Former Vice President Joe Biden (28%) and Vermont Sen. Bernie Sanders (20%) are still the best places in the big democratic field. Harris now has 12% support among independent Democrats and Democrats, down from 4% in December, and the youngest participant in the field – former Texas Congressman Beto O & Rourke – stands at 11%.
Harris's rise is on the board – there is no larger demographic group in which she has lost support since December – but her gains are more pronounced among Democrats (+10 points) than at Independents (+5), Liberals (+5). +10)) more than moderate or conservative (+7), women (+9) more than men (+6) and racial and ethnic minorities (+10) more than whites (+6).
Beyond the top four, Massachusetts Sen. Elizabeth Warren (6%), former Secretary of State John Kerry (4%), New Jersey Sen. Cory Booker (3%) and Minnesota Sen. Amy Klobuchar (3%) complete the group get more than 1
The poll also finds excitement over next year's voting, surpassing the level of a presidential contest since the turn of the century. Four out of ten respondents say they are "extremely enthusiastic" because they chose the president, which was well beyond the early reading hours at previous presidential contests. CNN started asking this question for the first time in the 2004 election cycle, and the last peak among registered voters was 37% just a few days before the 2008 elections.
But unlike the previous election last year, when Democratic enthusiasm brought the party to a majority in the House of Representatives, the energy is now higher among the Republicans. Nearly six out of ten self-identified Republicans (57%) say they are extremely enthusiastic for the presidential election, compared with 46% for the Democrats and 26% for the Independents.
This could be because it is a bit easier for a voter to get excited if they have a good sense of who the standard bearer of their party will be. And the Republicans are largely in agreement with the president.
Three quarters (76%) of Republican and Republican independent independents say the party should appoint Trump 2020, a figure that has remained fairly stable over the last year. Almost 8 out of 10 respondents say that the party with Trump at the wheel has a better chance (78%) than another person at the top of the ticket (17%). This is a dramatic turnaround from the 2015 main season, when a majority of Republican and Republican independents believed that the party would have a better chance if another candidate would lead the ticket.
Almost six out of ten Democrats and democratically leaning independents view their field at this point as wide open. Only 37% say there are one or two candidates who want to win the Democratic nomination. Of those who have favorites, the first four have their lead: 33% in this group behind Biden, 22% in the direction of Sanders, 13% in Harris and O & Rourke, while the others test less than 5%.
A majority of Democratic Party members say they would rather see the party nominating a candidate who has a great chance of beating Trump (56%), while 35% think that the positions of one Candidates have priority over the suitability.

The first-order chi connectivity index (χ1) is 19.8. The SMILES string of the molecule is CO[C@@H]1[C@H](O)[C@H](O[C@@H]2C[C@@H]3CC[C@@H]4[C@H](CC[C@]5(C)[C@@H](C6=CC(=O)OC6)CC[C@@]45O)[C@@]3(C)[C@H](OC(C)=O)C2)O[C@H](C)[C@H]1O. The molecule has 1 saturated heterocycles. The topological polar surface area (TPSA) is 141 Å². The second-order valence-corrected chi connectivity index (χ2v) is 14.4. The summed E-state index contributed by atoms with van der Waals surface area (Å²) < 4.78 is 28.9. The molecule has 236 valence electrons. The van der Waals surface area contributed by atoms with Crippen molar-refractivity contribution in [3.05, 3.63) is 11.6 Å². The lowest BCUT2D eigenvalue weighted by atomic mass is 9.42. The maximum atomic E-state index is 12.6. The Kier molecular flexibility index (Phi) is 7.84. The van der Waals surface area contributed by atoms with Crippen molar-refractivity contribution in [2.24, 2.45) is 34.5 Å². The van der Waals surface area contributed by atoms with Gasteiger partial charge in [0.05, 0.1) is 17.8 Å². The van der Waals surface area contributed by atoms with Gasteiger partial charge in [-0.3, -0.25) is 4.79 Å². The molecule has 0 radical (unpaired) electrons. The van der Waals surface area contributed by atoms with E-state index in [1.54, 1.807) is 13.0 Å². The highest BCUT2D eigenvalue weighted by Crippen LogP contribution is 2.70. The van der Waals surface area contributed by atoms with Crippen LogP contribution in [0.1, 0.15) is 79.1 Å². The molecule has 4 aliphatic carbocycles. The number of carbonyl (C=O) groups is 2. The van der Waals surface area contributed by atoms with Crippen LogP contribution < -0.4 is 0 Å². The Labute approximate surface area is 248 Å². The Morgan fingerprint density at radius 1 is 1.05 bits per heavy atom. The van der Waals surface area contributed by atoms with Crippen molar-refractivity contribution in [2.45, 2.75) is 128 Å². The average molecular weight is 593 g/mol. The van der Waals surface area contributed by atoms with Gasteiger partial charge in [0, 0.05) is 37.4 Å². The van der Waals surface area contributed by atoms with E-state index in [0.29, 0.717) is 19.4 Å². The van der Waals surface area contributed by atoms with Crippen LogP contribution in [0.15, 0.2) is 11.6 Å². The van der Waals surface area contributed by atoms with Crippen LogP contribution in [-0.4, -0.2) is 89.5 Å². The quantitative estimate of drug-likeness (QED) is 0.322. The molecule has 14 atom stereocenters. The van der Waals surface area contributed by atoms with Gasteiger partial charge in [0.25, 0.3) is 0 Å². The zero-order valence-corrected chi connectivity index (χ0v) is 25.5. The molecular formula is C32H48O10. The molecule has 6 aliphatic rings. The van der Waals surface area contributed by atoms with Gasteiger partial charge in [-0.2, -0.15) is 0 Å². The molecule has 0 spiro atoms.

This preference for fitness seems to work the most against Sanders. Among those who prefer someone who can beat Trump are Biden with 32%, followed by Harris with 16%, Sanders with 14% and O & Rourke with 11%. Those seeking ideological purity prefer Sanders (31% to him, 21% Biden, 11% O & Rourke and 7% Harris).
Directly asking if Democrats with Sanders at the top have a better chance 56% of Democrats Democrats say the party's odds are better without Sanders. Asked on the same question to Biden, 51% say that the party with Biden has a better chance than without him.
These numbers indicate that at least part of the support for Biden and Sanders is based on something more than just that they are the best-known candidates in the field. However, it also raises the question of whether both can expand their support as the campaign progresses and voters get to know their competitors.
Biden's support, for example, reaches 30% among the moderate and conservative Democrats. However, Biden was unable to hold its own against December, while O & Rourke, whose score with this group increased from 27% to 40% over the same period, scored 5 points in the horse race.
It's still possible for these well-known players to get an announcement error, and as the most frequently-notified candidate in the field, Biden can still benefit from making it official.
Sanders announced that he had run on February 19, and his total rose from 14% in December to now 20%. Its cheapness rating remains unchanged among the Democrats (around three-quarters considered it positive in December and now say it in equal proportions), but has suffered a blow outside the party (cheap from 51% and 35% unfavorable in December from all adults) 46% low, now 43% unfavorable.
The poll also shows that Democrats and Republicans have very different topics when they think about next year's elections. For Republicans, immigration and the economy are by far the most important, followed by considerations of a candidate's ideology or positions in general. On the democratic side, they weigh a candidate's personal qualities, immigration, economics and health care equally.
The CNN survey was conducted by SSRS from March 14 to 17 on a random national sample of 1,003 reachable landline adults or cell phones by a live interviewer. The results for the entire sample show a margin of variation of plus or minus 3.8 percentage points. For the sub-sample of 456 independent Democrats and Democrats, this is 5.7 points, and for the subgroup of 448 Republican and Republican Independents it is 5.5 points.